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The more I examine the universe, and the details of its architecture, the more evidence I find that the Universe in some sense must have known we were coming. — Freeman Dyson
Fine-Tuning and Pointers to God
Fine-tuning refers to the surprising precision of nature’s physical constants and the beginning state of the universe. Both of these features converge as potential pointers to a Creator. To explain the present state of the universe, scientific theories require that the physical constants of nature — like the strength of gravity — and the beginning state of the Universe — like its density — have extremely precise values. The slightest variation from their actual values results in an early universe that never becomes capable of hosting life. For this reason, the universe seems finely-tuned for life. This observation is referred to as the anthropic principle, a term whose definition has taken many variations over the years.3
Constants of Nature
The fine-tuning of the universe is seen most clearly in the values of the constants of nature. There are many such constants, the best known of which specify the strength of the four forces of nature: the strong nuclear force, the weak nuclear force, the electromagnetic force, and gravity. If these forces took on even slightly different strengths, the consequences for life would be devastating.4 Two of these in particular, the strong and electromagnetic forces, are responsible for the unusually efficient production of carbon, the element upon which all known life is based. The forces cooperate in such a way as to create a coincidental match up of energy levels, which enables the production of carbon from the fusing of three helium atoms. For three helium atoms to collide and create carbon is very unlikely, however, because under normal circumstances, the energies would not match up perfectly, and the three helium atoms would come apart before they had time to fuse into carbon. It takes a little extra time to deal with the energy mismatch. But, if there is a statistically unusual match of the energies, then the process is much faster. The slightest change to either the strong or electromagnetic forces would alter the energy levels, resulting in greatly reduced production of carbon and an ultimately uninhabitable universe. In the 1950s, Cambridge University astronomer Fred Hoyle recognized the precision of the energy match up, called carbon resonance, and made the following observation:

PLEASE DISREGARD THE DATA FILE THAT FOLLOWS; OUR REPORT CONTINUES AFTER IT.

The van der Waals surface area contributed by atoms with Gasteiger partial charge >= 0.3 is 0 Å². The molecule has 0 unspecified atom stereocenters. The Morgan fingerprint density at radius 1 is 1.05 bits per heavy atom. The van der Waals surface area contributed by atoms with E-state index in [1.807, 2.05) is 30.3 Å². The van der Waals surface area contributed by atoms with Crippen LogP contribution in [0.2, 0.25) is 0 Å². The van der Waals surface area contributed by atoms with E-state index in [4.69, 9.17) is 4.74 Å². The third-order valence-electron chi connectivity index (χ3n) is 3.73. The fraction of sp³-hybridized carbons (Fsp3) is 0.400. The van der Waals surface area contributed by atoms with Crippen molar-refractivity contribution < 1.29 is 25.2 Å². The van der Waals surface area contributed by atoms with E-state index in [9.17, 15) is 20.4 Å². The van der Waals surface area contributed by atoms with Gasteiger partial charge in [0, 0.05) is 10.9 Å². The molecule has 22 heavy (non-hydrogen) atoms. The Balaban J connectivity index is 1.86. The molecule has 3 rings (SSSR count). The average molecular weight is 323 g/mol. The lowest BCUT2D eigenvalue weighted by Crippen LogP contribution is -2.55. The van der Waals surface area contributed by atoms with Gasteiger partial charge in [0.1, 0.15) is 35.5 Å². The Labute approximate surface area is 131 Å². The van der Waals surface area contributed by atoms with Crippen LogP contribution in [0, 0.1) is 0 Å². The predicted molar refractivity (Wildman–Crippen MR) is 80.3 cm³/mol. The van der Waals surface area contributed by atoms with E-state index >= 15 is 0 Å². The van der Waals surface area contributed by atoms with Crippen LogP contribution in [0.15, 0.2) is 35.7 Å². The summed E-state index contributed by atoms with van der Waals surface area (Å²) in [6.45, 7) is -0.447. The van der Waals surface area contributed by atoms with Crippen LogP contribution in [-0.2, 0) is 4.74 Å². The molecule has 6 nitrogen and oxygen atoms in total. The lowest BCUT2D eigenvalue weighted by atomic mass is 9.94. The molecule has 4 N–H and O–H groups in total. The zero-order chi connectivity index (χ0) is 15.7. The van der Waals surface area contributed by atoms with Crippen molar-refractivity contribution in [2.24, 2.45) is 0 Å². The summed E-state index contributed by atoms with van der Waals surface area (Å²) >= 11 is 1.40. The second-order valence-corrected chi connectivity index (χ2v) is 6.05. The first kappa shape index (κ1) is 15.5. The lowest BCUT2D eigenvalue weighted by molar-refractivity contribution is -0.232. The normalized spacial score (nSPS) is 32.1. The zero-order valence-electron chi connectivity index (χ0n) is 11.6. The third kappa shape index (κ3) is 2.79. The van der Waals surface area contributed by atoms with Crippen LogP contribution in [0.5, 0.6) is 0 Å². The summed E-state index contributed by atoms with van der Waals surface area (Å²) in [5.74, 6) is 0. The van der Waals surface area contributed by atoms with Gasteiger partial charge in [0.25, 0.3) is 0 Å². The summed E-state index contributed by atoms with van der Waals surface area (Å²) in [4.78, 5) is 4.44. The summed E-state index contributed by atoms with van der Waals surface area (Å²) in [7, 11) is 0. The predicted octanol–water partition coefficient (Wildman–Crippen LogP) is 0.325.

Read Karl Giberson’s Science and the Sacred entry The Road Less Traveled for more on the fine-tuning of the physical constants.
A commonsense interpretation of the facts suggests that a super-intellect has monkeyed with physics, as well as with chemistry and biology, and that there are no blind forces worth speaking about in nature. The numbers one calculates from the facts seem to me so overwhelming as to put this conclusion almost beyond question.5
To read the full article on BioLogos, click here.